Savage spirits

From the dark past


The leather coat was an affectation of course.  Zhukov believed it gave him added stature; the warrior fresh from battling the Capitalist beast.  In reality the beast was a chimera he came across in the darker recesses of his General Officers’ minds.  He was the Political commissar of Left Flank Army, Corps Five and Six.  One hundred and thirty thousand Red Army assault troops.  His coat creaked against the even softer leather of the staff car’s interior each time they hit a pot-hole on the broken  Prussian roads.  One almost felt at home, mused Zhukov,  his senses centred on such small sounds for want of stimulation beyond the darkened windows.

“How much further?” he barked at the driver, his only companion for the past hour.  The man’s steadfast refusal to communicate, tore at the Commissar’s nerve endings.  He fumbled for a cigarette in the dark interior, then pulled hard on the harsh, acrid smoke of the poor quality tobacco.  What he would not give for a pack of  Lucky Strikes. At that moment his political congregation was establishing a bridgehead on the West bank of the river Oder.  Berlin would soon be in their grasp.  The wolf’s lair; and a Soviet foothold in the West. So why did the Chief want to see him?  He had purged the officers of both Army Corps; from white haired generals to baby-faced second lieutenants.  A sluggish offensive would not be tolerated.  The executions had taken place in full view of the troops.  Shootings beyond counting; a drain on the senses.

Zhukov was flung into the corner of his seat as the car left the highway.  He could hear the crunch of gravel as he caught the reflection of heav y undergrowth in the headlights of the car.  In less than a minute the car scraped to a halt.  A checkpoint.  Showcase troops thought Zhukov, tall blond Cossacks, The Leader’s Boys.  The salute was delivered with a snap and they passed into well groomed park land. Light spilled from every window of the great house.  There was a line of limousines queuing on the curved drive.  The driver took the motor straight to the front of the line, halting below the  sweep of the marble staircase.  The door was held open by a young Lieutenant, and as Zhukov stepped out the car drove briskly away.  

“Lieutenant Kamensky, Comrade Commissar,” he said with a smart salute.  “The Boss asked me to bring you straight in.   We are in the Grand Ballroom.”  Zhukov’s anxiety always announced itself as worsening dyspepsia, the gut-wrenching heartburn that could cripple him for days.  He burped softly, feeling the acid leap at the back of his throat.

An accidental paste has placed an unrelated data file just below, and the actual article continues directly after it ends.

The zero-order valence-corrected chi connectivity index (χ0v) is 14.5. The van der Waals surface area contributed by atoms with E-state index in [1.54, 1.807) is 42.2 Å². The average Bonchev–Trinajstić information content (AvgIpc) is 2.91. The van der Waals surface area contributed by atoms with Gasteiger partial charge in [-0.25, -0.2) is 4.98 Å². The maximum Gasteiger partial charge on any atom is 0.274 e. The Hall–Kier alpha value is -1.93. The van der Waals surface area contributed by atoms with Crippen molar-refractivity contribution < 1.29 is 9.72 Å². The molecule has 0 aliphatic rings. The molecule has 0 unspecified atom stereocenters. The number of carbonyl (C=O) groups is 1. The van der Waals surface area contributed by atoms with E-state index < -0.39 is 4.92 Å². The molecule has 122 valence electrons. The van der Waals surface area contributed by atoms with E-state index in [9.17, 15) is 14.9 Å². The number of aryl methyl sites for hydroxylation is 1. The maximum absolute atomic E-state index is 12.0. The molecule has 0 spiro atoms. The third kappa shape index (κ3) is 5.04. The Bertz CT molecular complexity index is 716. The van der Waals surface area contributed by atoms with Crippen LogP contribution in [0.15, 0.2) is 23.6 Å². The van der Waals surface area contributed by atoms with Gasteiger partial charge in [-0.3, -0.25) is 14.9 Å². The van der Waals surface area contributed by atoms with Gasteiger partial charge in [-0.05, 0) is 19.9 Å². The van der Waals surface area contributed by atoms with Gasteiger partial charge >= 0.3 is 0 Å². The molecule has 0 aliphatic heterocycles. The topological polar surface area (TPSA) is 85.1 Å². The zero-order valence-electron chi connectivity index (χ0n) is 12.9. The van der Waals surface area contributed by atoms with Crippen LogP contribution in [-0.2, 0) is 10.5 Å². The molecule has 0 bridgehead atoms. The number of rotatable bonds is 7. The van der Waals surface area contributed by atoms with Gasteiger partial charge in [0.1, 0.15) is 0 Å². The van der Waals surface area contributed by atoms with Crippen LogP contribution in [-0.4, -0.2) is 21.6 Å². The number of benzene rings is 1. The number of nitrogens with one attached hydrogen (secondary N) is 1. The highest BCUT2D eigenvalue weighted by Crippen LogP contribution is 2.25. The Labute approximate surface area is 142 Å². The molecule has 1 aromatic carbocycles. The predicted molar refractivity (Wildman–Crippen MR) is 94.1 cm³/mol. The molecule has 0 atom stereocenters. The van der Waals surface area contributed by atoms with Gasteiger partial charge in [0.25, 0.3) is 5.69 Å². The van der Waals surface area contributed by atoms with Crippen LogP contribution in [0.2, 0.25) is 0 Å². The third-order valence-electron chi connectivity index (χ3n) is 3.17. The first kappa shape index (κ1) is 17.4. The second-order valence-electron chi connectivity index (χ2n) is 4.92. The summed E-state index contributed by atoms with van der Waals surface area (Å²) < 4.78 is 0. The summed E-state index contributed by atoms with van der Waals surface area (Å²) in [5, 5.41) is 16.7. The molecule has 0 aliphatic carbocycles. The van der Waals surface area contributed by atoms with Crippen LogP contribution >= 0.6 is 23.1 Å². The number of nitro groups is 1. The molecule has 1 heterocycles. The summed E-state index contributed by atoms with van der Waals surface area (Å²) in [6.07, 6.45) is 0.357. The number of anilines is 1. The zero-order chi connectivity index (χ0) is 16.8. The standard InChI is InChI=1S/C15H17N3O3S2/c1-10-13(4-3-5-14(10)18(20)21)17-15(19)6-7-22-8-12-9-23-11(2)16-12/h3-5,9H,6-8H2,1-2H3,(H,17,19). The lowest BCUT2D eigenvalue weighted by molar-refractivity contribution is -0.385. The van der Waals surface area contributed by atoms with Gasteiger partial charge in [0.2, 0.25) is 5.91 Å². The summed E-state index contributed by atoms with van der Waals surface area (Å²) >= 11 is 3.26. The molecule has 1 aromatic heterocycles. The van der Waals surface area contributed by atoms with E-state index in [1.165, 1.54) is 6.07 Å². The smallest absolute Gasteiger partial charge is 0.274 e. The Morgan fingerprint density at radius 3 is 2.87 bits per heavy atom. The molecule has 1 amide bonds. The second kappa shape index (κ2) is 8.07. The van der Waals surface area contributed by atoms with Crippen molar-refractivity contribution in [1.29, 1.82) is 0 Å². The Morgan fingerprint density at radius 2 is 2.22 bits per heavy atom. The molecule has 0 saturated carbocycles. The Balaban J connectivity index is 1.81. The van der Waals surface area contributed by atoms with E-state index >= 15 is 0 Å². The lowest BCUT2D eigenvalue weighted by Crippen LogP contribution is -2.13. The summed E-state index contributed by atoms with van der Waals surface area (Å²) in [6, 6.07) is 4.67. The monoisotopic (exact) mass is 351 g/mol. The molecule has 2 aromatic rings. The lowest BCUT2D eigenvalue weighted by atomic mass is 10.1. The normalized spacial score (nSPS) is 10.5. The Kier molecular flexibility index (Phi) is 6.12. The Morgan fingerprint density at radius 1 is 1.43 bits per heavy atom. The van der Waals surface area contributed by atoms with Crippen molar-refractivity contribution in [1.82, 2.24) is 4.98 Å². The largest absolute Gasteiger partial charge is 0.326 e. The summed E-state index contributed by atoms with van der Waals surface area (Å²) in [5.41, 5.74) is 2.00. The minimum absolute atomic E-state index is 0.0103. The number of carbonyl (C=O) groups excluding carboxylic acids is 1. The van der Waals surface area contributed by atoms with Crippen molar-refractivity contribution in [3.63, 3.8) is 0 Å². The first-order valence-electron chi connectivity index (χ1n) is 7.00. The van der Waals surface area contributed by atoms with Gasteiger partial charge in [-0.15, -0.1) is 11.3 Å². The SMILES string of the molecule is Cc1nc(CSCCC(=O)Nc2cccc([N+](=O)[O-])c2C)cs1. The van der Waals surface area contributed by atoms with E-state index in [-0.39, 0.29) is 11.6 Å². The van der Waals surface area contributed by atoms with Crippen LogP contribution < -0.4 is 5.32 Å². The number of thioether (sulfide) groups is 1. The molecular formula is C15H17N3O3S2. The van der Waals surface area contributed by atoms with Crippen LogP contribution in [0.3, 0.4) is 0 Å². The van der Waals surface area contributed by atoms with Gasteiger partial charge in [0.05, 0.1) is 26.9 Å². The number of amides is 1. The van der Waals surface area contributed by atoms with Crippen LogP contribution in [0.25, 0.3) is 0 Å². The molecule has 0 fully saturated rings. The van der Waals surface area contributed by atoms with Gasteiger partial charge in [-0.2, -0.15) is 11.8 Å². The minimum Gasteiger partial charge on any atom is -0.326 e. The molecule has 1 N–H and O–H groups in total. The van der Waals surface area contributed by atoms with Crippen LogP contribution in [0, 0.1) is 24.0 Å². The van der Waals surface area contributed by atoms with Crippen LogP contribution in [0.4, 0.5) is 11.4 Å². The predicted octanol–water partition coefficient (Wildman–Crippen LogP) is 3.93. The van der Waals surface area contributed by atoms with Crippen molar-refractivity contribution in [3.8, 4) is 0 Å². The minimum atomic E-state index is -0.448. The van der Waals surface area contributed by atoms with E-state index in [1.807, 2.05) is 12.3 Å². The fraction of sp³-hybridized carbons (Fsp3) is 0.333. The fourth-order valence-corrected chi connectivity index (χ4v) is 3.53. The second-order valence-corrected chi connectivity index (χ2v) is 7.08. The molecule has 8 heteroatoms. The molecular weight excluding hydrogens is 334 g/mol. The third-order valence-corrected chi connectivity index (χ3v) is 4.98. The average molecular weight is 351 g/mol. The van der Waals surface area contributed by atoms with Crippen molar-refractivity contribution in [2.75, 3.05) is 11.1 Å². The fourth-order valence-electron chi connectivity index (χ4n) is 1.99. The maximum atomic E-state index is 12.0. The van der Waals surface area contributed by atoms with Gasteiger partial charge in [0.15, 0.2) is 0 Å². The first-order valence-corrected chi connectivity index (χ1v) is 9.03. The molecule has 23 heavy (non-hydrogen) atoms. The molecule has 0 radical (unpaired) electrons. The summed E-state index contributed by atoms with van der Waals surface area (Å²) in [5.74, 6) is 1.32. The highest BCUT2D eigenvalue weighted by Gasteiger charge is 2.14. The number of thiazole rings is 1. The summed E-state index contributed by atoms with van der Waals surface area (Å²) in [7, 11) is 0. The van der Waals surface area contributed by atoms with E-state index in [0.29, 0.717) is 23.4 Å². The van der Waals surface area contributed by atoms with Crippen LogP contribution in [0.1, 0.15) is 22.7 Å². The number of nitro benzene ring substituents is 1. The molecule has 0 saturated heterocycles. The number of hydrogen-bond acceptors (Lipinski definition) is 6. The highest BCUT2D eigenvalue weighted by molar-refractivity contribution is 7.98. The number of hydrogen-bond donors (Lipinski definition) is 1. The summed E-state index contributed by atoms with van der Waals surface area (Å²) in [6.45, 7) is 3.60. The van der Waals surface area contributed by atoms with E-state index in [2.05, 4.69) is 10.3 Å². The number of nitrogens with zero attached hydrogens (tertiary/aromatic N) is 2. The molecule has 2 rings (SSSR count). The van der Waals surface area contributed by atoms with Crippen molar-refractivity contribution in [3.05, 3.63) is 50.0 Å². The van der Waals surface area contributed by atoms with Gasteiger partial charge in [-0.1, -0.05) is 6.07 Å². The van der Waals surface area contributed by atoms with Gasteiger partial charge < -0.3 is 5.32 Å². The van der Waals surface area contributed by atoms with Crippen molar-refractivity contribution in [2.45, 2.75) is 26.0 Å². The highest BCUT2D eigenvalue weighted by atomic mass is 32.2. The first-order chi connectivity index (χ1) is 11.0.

“How is the Comrade Chairman tonight? he asked.

“Comrade Stalin is in wonderful form. Quite, quite wonderful.  He is entertaining Marshal Popov and his staff.” Zhukov was conscious of trotting obediently behind this young warrior prince.  He stopped suddenly, almost at the top of the steps.  

“And do you know why he would wish to see me at this time of night?”  Kamensky shrugged, then ushered the Commissar through the open door.  “Young man.  I am not without influence.  It would be well to remember that before you dismiss my inquiry in such a manner.”

“I am sorry Comrade Zhukov,” he said with an elegant bow of the head.  “Comrade Stalin does not confide such things to me.  I can tell you that the Chairman is in boyish high spirits.  A return to his peasant roots, if you will.”  Zhukov’s windpipe caught fire, the discomfort spreading throughout his chest.  In the subtlest way possible, this young officer had put him in his place.

“Just take me to him Kamensky,” said the Commissar, clenching both hands into fists; fighting the impulse to strike this upstart to the floor.

“Certainly Comrade, this way please.”  The Lieutenant lead Zhukov through a maze of smaller salons, apparently drawn by the clamour and buzz at the rear of the house.  These lesser rooms were full of high ranking Officers and civil servants.  All were in high spirits which boded well for the Commissar’s reception.  Nonetheless, his gastric system bubbled and fizzed.  Through the grand double doors and into a scene from Belshazzar’s Feast.  Cossacks, bare-chested and muscular, danced amid the ensemble.  Tables were piled high with lobster and beef and caviar.  A suckling pig, already half devoured, lay forlorn and abandoned.  Champagne in crystal was evident everywhere.  A silver haired Divisional General was gulping down wine from a highly decorative beer stein. Zhukov, reminded of the length of time since he had eaten, felt the bitter gall flood his palate, his stomach burning fiercely.

On a raised dias at the far end of the ballroom sat a large striking man dressed in a gray peasant shirt and baggy trousers tucked into tall leather boots.  The Chairman.  A broad, coarse featured face topped by black shining hair, scraped back from the prominent forehead.  He sat legs planted apart, cradling a silver flask which he repeatedly drank from. One of the Boss’s inner circle had spotted Zhukov.  He leant to Stalin’s ear and whispered something.  The Comrade Chairman gave a short laugh.

“Ah Zhukov.  Come forward man, don’t skulk in the background.  Come to heel you sober dog.”  The Commissar felt sure they would see the flames that licked at his innards.  His hand instinctively went to his chest as he mounted the dias.